I want to make one of these RC with a camera. Any ideas?
lumi30059 months ago
I am loving it. I like micro bots very much, especially this one since it's really down to the basics and still looks cute, cool and advanced at the same time.
rezdog10 months ago
Hi, I'm relatively new, I was considering putting a small camera on it and then connecting it to a ps3 controller. Any ideas how?
Also would it be possible to waterproof it?
PaulMakesThings (author)  rezdog10 months ago
That's an interesting question, I looked in to it and waterproof 9g servos can be gotten on ebay for about $15 each or retail for about $23. That might be a bit too expensive considering the whole thing is about $20 normally. I saw some tutorials on waterproofing servos, so maybe that could work. As for the board and battery, I would either pot them (see 'potting circuit boards), or if you still want to be able to make changes, I'd try a pill bottle and seal around the wires with silicon. If you didn't mind some cleanup when making changes you could fill the pill bottle with vegetable oil to help keep water out. When I worked on an underwater robot we sometimes filled cases with petroleum jelly, it's viscosity works even better, but cleanup is a lot worse. Practically though, I would just epoxy coat the circuit board and battery except for the contacts, then put in in a pill bottle, if it gets a little wet it would still be salvageable.
jpalita11 months ago
I'm a beginner in this so how do I put 2 wheels in 1 servo

and is there an alternative wheel besides tamiya?
PaulMakesThings (author)  jpalita11 months ago
I just used a screw that fit inside the axle closely and drilled a hole in the back of the servo case. It's fairly malleable plastic, it will tread in.

For alternatives I've looked at those silicon wrist bands for the tracks, and plastic bobbin spools with several rubber bands wrapped around them to build up the middle for the rollers. The materials for that will cost you a few dollars, and can often be found for free. Another thing I've tried for the wheels is plastic soda bottle caps with large washers glued on them for flanges.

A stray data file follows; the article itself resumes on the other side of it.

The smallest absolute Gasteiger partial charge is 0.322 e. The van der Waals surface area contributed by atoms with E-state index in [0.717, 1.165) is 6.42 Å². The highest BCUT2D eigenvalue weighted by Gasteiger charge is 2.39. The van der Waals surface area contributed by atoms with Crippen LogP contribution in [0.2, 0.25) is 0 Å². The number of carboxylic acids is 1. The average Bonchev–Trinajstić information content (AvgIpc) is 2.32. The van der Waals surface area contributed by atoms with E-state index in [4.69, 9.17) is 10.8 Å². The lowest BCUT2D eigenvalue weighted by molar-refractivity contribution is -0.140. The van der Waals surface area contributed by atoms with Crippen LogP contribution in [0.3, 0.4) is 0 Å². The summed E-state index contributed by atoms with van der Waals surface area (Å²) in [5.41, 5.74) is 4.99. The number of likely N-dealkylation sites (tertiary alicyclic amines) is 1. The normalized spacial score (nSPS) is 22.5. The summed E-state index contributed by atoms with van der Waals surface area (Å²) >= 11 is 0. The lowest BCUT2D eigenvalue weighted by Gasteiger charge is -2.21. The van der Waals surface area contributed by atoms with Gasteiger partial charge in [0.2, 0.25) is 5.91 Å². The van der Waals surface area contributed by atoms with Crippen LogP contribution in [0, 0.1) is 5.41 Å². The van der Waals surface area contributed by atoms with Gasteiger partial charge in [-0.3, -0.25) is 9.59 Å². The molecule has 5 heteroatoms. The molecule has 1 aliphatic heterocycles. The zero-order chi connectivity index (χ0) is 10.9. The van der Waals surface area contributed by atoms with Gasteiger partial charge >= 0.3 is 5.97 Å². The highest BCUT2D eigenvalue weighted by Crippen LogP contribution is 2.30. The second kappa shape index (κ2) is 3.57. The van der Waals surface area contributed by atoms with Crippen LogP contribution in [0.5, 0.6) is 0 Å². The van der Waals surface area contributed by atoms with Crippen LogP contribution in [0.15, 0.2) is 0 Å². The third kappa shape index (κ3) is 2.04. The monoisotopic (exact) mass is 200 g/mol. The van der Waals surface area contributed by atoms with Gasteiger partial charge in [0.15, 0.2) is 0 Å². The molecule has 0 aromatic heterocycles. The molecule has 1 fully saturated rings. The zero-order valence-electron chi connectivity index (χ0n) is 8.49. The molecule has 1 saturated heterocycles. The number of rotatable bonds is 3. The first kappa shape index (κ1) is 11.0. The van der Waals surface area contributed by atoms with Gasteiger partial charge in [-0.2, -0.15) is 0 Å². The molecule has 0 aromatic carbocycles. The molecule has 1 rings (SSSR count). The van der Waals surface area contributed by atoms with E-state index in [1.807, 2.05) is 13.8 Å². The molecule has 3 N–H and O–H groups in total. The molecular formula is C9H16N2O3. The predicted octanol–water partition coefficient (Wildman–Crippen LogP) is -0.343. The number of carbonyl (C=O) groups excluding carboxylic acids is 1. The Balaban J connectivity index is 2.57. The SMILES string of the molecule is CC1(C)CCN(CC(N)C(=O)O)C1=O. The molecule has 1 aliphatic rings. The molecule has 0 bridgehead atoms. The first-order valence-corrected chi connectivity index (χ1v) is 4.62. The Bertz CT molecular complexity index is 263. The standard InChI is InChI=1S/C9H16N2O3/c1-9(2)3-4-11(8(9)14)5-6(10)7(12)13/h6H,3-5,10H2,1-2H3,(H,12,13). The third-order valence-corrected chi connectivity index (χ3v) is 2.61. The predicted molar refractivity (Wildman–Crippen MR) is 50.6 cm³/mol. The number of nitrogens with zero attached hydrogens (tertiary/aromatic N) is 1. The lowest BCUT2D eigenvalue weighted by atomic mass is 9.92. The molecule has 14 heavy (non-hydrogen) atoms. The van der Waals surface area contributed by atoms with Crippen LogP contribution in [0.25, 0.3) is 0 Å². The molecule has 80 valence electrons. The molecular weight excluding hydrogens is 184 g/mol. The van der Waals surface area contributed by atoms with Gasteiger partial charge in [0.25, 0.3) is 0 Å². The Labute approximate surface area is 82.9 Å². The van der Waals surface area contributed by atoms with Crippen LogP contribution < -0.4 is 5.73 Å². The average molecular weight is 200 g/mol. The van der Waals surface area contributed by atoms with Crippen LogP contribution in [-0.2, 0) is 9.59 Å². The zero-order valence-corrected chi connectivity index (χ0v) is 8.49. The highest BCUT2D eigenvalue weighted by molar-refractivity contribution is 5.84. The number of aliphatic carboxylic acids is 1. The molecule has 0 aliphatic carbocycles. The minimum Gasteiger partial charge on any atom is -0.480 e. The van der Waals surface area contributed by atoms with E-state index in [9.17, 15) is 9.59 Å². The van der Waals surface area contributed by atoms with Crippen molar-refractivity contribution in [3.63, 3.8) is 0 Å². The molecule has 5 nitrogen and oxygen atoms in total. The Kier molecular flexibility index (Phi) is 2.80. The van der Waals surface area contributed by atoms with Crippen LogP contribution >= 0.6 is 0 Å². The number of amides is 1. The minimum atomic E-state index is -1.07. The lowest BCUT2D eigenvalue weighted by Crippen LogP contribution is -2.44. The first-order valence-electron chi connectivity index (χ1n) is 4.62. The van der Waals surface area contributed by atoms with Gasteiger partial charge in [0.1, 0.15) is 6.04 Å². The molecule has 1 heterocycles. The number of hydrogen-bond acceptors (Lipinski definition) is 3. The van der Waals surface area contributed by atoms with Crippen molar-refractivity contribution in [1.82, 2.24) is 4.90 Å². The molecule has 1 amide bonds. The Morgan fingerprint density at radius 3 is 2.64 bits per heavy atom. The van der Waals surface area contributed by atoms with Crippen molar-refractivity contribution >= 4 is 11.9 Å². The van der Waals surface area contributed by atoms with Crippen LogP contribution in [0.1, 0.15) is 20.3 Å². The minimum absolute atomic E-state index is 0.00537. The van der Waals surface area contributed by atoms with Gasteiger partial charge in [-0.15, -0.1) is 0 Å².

EZtechProjects12 months ago
Nice robot, you did great job!
Ploopy1 year ago
Could you use a chip like ATtiny 85 for this?
Instead of a ardino mini.
Great ROBOT, great instructable!
Here is my version.
PaulMakesThings (author)  crisiinvolo1 year ago
Very cool. There has been so much interest in this project. I really should update it.
they look awesome!!!! 8=D
Robobeard1 year ago
Hi, I tried making the robot but I'm trying to find out what's the battery is for. I'm new at this so some things are confusing.
That is so cool!!!!!!! You are very SMART =O
spystealth12 years ago
This is awesome, but you might want to do something so people know it's not a variation of instructable member "joe"'s tank wars 'ible. Also, you could add some arduino nano shields for added functionality, or maybe a flashlight or railgun.
How exactly do you plan to put a railgun on a 2 inch wide robot?
PaulMakesThings (author)  mgingerich2 years ago
You make a small railgun. Actually this is a good question, I'll see what I can do.
When will it be done?
PaulMakesThings (author)  oldmechanic2 years ago
I'm a full time robotic engineer, you have to give me some time on this stuff.
Take your time. Rome wasn't built in a day.
PaulMakesThings (author)  mgingerich2 years ago
I was thinking, though a magnetic coil gun seems cool, a flywheel based shooter, like a tiny pitching machine that shoots airsoft pellets might be better in this case. Then the projectiles don't have to be specially made and there are no parts that are too difficult or dangerous for students.
I challenge you. Show me when it's done!
oldmechanic2 years ago
I love this! It's so cool, and you could add stuff like a basic atom for the microcontroller! Please make more with coll stuff on them, and then make instructables for them! Please?
good job and really won this prize
Hi Paul, this is awesome! But why didn't you want to mount both servos flat? Would the wheelbase be too long? or is it because of the integrates suspension and not needing a chassis pan?

By the way, how did you do in the competition?
PaulMakesThings (author)  worldwidedev2 years ago
Yes, it's just for the wheel base. Since the battery fit above one servo and ended up being level with the top of the other it worked out well.
waymond912 years ago
Really sleek! Much less bulky than most of the autonomous PING robots. Have you considered angling the ping sensor forward and down in order to sense the in front of it? That way it could live on a table top and sense when it has reached the edge so it wouldn't fall off the top.
I tried to program a similar (but again, bulkier & uglier) bot to map the room so it could always choose the longest path and avoid crashing with solid objects. Problem was I did not have a direct way of relating the current sent to the motors with its change in position(gears jump, electrons blip in and out of space etc) so i could not feedforward, so now I am working on feedback lol
I like how the use of servos makes motor drivers unnecessary.